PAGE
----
Peader's Blog - by Peader Gillespie
Sliabh Liag Walking Group - View
photos of walks
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Sliabh Liag Hillwalkers (Blog) by Peadar Gillespie.
The November 2014 club walk took place on the last Sunday of the month 30 November,
when we joined forces with our good friends from the Bluestack Ramblers for
an enjoyable outing to ascend Carnaween Mountain, near Letterbarrow. We have
been blessed with wonderful weather all through 2014 and Sunday’s outing
was accomplished in very mild and calm conditions of around 10c.
We assembled at Letterbarrow soccer pitch, and following a briefing by the
capable leaders of the Ramblers Anne & Michael Leonard, we began our walk
of around 8km, first on the roadway, for approx. 1km before pausing for a group
photo at the turn-off to fellow the Bluestack Way. We had a fine group of 25
As we ascended the hills above Clochmeen the valley of Frosses came into view
as we followed the marked way and later passed Carn Lough. We took the Pilgrim’s
Path route from Glenties approach by west and to our left saw several mountains
lakes in the distance. We had fog present today at higher altitudes which obscured
the impressive panoramic views here that can be seen in clear weather, and
our destination lay hidden until we were very close to the summit of Carnaween.
Despite the fog, the top of the mountain was superb-dead clam and still, so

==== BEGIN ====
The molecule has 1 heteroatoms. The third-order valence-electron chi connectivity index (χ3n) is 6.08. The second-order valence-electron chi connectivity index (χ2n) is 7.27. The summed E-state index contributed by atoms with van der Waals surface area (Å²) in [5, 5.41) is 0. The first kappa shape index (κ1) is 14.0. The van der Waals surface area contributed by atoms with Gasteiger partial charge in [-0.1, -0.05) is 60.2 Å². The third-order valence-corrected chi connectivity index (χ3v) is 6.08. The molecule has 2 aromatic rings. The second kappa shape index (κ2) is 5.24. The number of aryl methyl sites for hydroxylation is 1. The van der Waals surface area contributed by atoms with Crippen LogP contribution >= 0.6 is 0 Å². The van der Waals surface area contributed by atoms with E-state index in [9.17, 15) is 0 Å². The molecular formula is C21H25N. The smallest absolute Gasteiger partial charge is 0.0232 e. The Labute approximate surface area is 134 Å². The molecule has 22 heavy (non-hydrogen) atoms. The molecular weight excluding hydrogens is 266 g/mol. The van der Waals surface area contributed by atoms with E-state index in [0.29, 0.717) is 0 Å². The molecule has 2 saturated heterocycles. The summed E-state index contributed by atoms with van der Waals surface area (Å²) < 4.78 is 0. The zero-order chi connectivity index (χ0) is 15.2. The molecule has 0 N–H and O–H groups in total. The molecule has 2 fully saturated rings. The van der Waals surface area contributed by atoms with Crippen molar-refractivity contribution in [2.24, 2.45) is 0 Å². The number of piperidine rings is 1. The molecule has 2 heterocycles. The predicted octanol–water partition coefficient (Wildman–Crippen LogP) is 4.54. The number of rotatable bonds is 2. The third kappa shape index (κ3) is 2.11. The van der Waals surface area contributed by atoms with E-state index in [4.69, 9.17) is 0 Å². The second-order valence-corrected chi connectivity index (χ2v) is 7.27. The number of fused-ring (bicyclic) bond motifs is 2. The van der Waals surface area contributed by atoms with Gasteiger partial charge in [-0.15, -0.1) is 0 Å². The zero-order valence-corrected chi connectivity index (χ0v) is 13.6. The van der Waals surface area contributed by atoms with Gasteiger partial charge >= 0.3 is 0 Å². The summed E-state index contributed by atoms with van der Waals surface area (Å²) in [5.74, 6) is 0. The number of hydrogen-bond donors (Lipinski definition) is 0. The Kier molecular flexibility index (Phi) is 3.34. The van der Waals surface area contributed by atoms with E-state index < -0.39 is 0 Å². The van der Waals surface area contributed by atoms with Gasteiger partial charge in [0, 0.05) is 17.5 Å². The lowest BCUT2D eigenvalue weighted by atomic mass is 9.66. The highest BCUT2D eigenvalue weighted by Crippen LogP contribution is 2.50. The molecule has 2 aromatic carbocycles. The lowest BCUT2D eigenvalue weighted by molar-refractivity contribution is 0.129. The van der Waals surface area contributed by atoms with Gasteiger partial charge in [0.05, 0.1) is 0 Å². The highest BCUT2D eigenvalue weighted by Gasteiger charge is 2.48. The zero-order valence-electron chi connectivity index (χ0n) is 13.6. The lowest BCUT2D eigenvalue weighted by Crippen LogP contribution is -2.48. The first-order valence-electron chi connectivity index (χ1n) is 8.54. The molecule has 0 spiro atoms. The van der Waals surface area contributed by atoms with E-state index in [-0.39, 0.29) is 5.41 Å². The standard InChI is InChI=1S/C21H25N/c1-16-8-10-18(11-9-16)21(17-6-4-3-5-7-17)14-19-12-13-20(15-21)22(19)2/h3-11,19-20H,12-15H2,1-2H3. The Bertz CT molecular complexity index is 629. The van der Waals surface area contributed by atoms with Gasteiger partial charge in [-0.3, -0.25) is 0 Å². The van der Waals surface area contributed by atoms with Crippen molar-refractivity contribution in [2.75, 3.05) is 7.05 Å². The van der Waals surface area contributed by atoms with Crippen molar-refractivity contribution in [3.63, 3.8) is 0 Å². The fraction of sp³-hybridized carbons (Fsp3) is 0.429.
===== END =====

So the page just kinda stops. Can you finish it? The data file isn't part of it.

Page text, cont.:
we rested here at the summit (height 521m, 1715ft elevation) and signed the ‘visitors
book’, which is found in a compartment located at the base of a small
cross on the mountaintop. The traditional day for the pilgrimage has been the
first Sunday in June, in olden times single men and women brought a stone with
them to the top, and those whose stones matched in size were paired off, so
this was an unusual form of matchmaking.
After refreshments and photos, we took a more direct route in descending
the mountain, being careful, as it is quite steep and, at this time of year,
fairly slippery. Having successfully descended the slope, our host and guides,
Anne and Micheal brought us along the path by the Eany Beg River to visit
the historic site of Disert Graveyard, and related many stories and points
The graveyard was still used ‘till the 1950’s for burial of unbaptised
infants. Near the entrance is a stone alter upon which are placed a number
of stones each serving a purpose. One has a hole through it, with the tradition
that a person with defective eyesight who looks through it will have their
sight restored. Another stone is intended to be carried in hand for a set distance
and ritual and is a test for male endurance and virility. In a separate enclosure
some meters from the graveyard lies a cell or cairn with a reputed ‘fairy
tree’ and also a holy well here.
Close by is a triangular standing stone structure, with curative properties
for the body for pilgrims who recite prayers while passing through the narrow
gap three times before laying on the stone bed which is located at the front
of the feature.
Disert Graveyard is perhaps more widely known for its clay down through the
years. By tradition a little of it was obtained from a local person for
the purpose of banishing rats around one’s property, when a quantity
was sprinkled at one’s home and outbuildings. Disert Graveyard it itself has a delightful and tranquil location.